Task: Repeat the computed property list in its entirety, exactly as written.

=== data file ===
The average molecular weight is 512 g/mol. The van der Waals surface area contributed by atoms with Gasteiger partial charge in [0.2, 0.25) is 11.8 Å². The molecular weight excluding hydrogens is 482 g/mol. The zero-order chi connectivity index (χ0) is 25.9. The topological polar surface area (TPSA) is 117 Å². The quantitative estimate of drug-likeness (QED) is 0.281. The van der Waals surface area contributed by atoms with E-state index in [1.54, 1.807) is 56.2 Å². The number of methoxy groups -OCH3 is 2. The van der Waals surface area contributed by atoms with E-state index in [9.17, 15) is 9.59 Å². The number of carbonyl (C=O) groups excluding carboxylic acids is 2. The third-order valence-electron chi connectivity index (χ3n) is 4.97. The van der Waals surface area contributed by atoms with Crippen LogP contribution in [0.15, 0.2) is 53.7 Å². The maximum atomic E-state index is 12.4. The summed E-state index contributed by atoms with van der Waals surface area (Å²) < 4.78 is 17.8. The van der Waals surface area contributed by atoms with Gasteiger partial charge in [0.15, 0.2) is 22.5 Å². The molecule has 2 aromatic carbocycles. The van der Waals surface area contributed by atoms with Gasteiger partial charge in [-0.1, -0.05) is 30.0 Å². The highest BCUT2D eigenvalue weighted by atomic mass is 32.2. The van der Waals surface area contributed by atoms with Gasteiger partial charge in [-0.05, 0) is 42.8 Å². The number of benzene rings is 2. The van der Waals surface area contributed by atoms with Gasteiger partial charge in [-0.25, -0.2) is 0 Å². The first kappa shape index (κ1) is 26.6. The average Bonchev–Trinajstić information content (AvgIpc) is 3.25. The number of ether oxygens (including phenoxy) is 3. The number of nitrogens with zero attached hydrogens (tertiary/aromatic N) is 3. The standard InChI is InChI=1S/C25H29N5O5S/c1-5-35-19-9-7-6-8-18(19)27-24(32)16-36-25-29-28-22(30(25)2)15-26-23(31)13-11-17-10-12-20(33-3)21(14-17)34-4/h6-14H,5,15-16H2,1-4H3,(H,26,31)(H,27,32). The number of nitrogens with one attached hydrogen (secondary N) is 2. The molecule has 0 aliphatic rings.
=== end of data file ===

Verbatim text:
The average molecular weight is 512 g/mol. The van der Waals surface area contributed by atoms with Gasteiger partial charge in [0.2, 0.25) is 11.8 Å². The molecular weight excluding hydrogens is 482 g/mol. The zero-order chi connectivity index (χ0) is 25.9. The topological polar surface area (TPSA) is 117 Å². The quantitative estimate of drug-likeness (QED) is 0.281. The van der Waals surface area contributed by atoms with E-state index in [1.54, 1.807) is 56.2 Å². The number of methoxy groups -OCH3 is 2. The van der Waals surface area contributed by atoms with E-state index in [9.17, 15) is 9.59 Å². The number of carbonyl (C=O) groups excluding carboxylic acids is 2. The third-order valence-electron chi connectivity index (χ3n) is 4.97. The van der Waals surface area contributed by atoms with Crippen LogP contribution in [0.15, 0.2) is 53.7 Å². The maximum atomic E-state index is 12.4. The summed E-state index contributed by atoms with van der Waals surface area (Å²) < 4.78 is 17.8. The van der Waals surface area contributed by atoms with Gasteiger partial charge in [0.15, 0.2) is 22.5 Å². The molecule has 2 aromatic carbocycles. The van der Waals surface area contributed by atoms with Gasteiger partial charge in [-0.1, -0.05) is 30.0 Å². The highest BCUT2D eigenvalue weighted by atomic mass is 32.2. The van der Waals surface area contributed by atoms with Gasteiger partial charge in [-0.05, 0) is 42.8 Å². The number of benzene rings is 2. The van der Waals surface area contributed by atoms with Gasteiger partial charge in [-0.25, -0.2) is 0 Å². The first kappa shape index (κ1) is 26.6. The average Bonchev–Trinajstić information content (AvgIpc) is 3.25. The number of ether oxygens (including phenoxy) is 3. The number of nitrogens with zero attached hydrogens (tertiary/aromatic N) is 3. The standard InChI is InChI=1S/C25H29N5O5S/c1-5-35-19-9-7-6-8-18(19)27-24(32)16-36-25-29-28-22(30(25)2)15-26-23(31)13-11-17-10-12-20(33-3)21(14-17)34-4/h6-14H,5,15-16H2,1-4H3,(H,26,31)(H,27,32). The number of nitrogens with one attached hydrogen (secondary N) is 2. The molecule has 0 aliphatic rings.